Hong Kong Cinema Links & Reviews
[Legacy of Rage]
Bishonen review is up - major spoilers towards the end.
Hot War review is up - am I the only one who noticed that they killed off all the female characters halfway through the film?
Gen-X Cops review is up - making it the second "Alien" film
Final Romance (aka Wishing Tree) review is up.
Why "Two Degrees of Anthony Wong"?
Initially, I was planning on linking all movies back to Anthony Wong in two links or less, "borrowing" the idea from that delightful Kevin Bacon game. Once I got started, I realized the same could be done with any number of Hong Kong actors (Ekin Cheng, Sam Lee...), so I dropped the idea. The name sort of stuck.
Where did you get your "popular" actors & titles information?
Purely off the number of hits on the individual pages on my website. Since there are hundreds of Chow Yun-Fat pages out there and not many Amanda Strang pages, I'll get most of the web traffic. To be taken with a grain of salt.
(or: Is Amanda Strang really more popular than Chow Yun-Fat?)
What does "romantically linked" mean?
It means that the couple in question may have - in the past or present - dated. Or that the Hong Kong gossip columns have speculated that they've dated. Or that they'd make a good couple if they decided to date. No offense is meant. Since I'm female, I kind of get a kick out of this stuff.
Where can I find Hong Kong movies in New York City?
Stop in Chinatown and head over to the intersection of Bowery & Canal. TMC Asian Music at 151 Canal Street sells 6 VCD movies (including karaoke videos and anime) for $18.95, organized by actor (Chinese only). They also have a fairly extensive DVD & music section. Start walking up Bowery towards midtown, past a Chinese grocery store and you'll find Lai Ying Music at 89 Bowery Street and another DVD/VCD store at 99 Bowery. You can pick up DVD's at all three places for around $9-12.
I'm a cheap bastard.
What's the difference between VCD & DVD?
VCD's are equivalent to VHS in quality, have no layers to them, and only fit 70 or so minutes on a disk (a movie is broken into two disks). Hong Kong VCDs generally have Mandarin on one speaker and Cantonese on another, and are subtitled in Chinese & English at the bottom of the screen.
DVD's hold a complete movie (and then some) and have different layers (i.e. Cantonese/Mandarin/English sound options; Chinese Simplified/Traditional or English as the subtitles). The DVD quality is better and the price is higher. VCDs will play on your computer; both VCDs and DVDs should play on a regular DVD player.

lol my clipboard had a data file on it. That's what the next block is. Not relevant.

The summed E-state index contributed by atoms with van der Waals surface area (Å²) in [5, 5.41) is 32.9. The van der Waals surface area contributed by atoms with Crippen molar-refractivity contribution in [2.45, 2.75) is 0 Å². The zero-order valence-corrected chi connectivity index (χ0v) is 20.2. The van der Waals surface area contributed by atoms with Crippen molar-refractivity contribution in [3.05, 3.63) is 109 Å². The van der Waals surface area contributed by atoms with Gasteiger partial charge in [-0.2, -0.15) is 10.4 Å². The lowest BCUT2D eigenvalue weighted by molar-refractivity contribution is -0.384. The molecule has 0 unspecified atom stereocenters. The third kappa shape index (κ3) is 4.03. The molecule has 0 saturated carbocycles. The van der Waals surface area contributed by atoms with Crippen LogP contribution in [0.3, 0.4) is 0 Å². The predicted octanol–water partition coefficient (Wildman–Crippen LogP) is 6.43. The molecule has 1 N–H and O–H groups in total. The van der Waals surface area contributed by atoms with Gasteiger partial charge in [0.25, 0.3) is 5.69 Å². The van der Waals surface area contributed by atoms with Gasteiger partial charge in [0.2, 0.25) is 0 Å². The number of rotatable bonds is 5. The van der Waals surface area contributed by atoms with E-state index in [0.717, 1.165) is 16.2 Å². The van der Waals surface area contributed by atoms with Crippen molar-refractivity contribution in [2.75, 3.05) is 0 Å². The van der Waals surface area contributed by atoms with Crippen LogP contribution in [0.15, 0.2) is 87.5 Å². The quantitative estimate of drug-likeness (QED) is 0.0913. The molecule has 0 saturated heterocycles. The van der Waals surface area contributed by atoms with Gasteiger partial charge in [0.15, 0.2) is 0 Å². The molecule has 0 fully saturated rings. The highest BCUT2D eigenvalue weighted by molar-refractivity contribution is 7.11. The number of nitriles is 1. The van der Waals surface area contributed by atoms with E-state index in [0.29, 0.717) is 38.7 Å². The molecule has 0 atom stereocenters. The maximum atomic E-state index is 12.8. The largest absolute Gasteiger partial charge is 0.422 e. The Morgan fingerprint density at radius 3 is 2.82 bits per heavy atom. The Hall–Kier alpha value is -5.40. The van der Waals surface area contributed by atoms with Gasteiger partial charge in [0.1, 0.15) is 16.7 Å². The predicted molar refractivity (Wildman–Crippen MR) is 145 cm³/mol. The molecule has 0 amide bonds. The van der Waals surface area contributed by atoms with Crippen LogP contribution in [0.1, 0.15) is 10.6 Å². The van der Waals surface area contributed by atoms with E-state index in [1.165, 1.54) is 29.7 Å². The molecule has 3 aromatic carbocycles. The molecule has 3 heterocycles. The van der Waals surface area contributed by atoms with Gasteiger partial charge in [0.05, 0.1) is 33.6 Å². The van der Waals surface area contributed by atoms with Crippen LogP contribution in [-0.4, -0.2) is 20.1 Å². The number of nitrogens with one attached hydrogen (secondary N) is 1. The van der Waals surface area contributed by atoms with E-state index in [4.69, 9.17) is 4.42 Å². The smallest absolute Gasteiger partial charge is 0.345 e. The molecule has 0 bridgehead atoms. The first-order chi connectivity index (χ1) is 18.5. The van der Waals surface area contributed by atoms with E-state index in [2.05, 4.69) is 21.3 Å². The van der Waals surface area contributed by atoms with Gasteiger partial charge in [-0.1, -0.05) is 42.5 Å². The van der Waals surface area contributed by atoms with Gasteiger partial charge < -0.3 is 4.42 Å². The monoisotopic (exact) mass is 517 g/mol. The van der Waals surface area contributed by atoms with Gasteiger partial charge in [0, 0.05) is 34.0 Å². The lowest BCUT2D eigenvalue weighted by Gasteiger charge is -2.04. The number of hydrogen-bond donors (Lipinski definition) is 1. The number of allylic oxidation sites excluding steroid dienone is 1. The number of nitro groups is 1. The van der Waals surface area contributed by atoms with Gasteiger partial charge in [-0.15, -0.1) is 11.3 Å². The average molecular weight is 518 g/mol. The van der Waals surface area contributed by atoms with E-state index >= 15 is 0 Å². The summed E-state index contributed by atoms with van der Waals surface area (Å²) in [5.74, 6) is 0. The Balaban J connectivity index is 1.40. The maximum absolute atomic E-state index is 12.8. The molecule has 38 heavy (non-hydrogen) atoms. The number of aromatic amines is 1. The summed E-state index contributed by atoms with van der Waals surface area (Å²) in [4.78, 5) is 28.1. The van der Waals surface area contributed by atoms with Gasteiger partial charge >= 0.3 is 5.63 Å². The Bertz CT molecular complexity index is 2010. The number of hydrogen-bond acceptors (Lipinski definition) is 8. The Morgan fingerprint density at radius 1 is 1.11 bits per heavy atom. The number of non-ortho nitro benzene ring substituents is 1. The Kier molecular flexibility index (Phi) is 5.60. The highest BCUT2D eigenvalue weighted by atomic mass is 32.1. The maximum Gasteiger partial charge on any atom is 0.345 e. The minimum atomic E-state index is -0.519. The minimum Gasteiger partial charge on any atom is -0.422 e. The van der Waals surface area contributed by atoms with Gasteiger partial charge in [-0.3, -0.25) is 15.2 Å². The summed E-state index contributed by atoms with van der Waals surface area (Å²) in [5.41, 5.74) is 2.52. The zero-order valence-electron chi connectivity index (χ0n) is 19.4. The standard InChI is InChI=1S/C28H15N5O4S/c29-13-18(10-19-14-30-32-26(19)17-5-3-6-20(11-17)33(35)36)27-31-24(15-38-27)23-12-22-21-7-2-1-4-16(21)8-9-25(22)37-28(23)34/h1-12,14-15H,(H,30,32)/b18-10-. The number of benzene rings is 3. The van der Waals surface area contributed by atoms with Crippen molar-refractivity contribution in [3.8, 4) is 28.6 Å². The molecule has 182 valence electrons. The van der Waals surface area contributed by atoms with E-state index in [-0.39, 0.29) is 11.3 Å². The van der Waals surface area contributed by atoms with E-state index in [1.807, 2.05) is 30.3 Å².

Which is the Cantonese and Mandarin track on the VCD?
For us non-speakers of either language, obviously. If you know what an actor sounds like, switch between the left & right speaker until you find their voice. If that doesn't work, check the lips and see if they match up. If all else fails, Mandarin (to me) sounds more formal and curved (xie xie); Cantonese sounds more laid-back and relaxed (m'goi).
Why did you include Chinese on your pages?
I'm teaching myself to read Chinese characters and I thought it would be good practice. Also, you can cut & paste the Chinese characters into Google and expand your search on the title/actor. But it's mostly because I'm pretentious.
What are your favorite Hong Kong & Japanese movies?
- Hard Boiled, for the sheer joy, action and adrenaline;
- Heroic Trio for the mythology and potential
- Battle Royale (Japanese) for the mind-altering violence and fantastic characters.
What are some fun Hong Kong films?
- 2002, for the HK ghost lore and the joy of watching an evil Stephen Fung try to kill Nicholas Tse;
- Bullets of Love, for the kick-ass female assassin and because I do so love a good bad guy;
- Metade Fumaca for the scenes of Hong Kong, the fantastic flashback, and the numerous cameos;
- Rave Fever for the triple-tiered storyline;
- My Schoolmate, the Barbarian, for the video-game style fightings.
What are some good Canto-Pop soundtrack films?
What's up with the Hong Kong comic covers?
When I was in college, I worked at a comic book store for a year. During that time, I collected Hong Kong comics from our discount bin, mainly for the fantastic artwork. While I couldn't read any of the Chinese, I could still follow the plots slightly (lots of extremely muscular men fighting on logs - very macho), and became enamored with them. Turns out, this affection towards Hong Kong comics stood me in good stead for such movies as Comic King, Storm Riders and the Young & Dangerous series. It's out of nostalgia for my college days and for the fantastic cover artwork that I include the comics here.
How did you make these pages?
Glad you asked! I set up three relational databases in Filemaker Pro, linking on their file name. Added all relevant information, created an HTML field combining the fields, and exported the individual HTML fields using ExportFM, renaming all the files using SomeWare's Namo. Presto! Instant HTML pages.
I hate frames. Is there a fast way out?
Sure - click on any picture on any page to kick yourself out of the frame.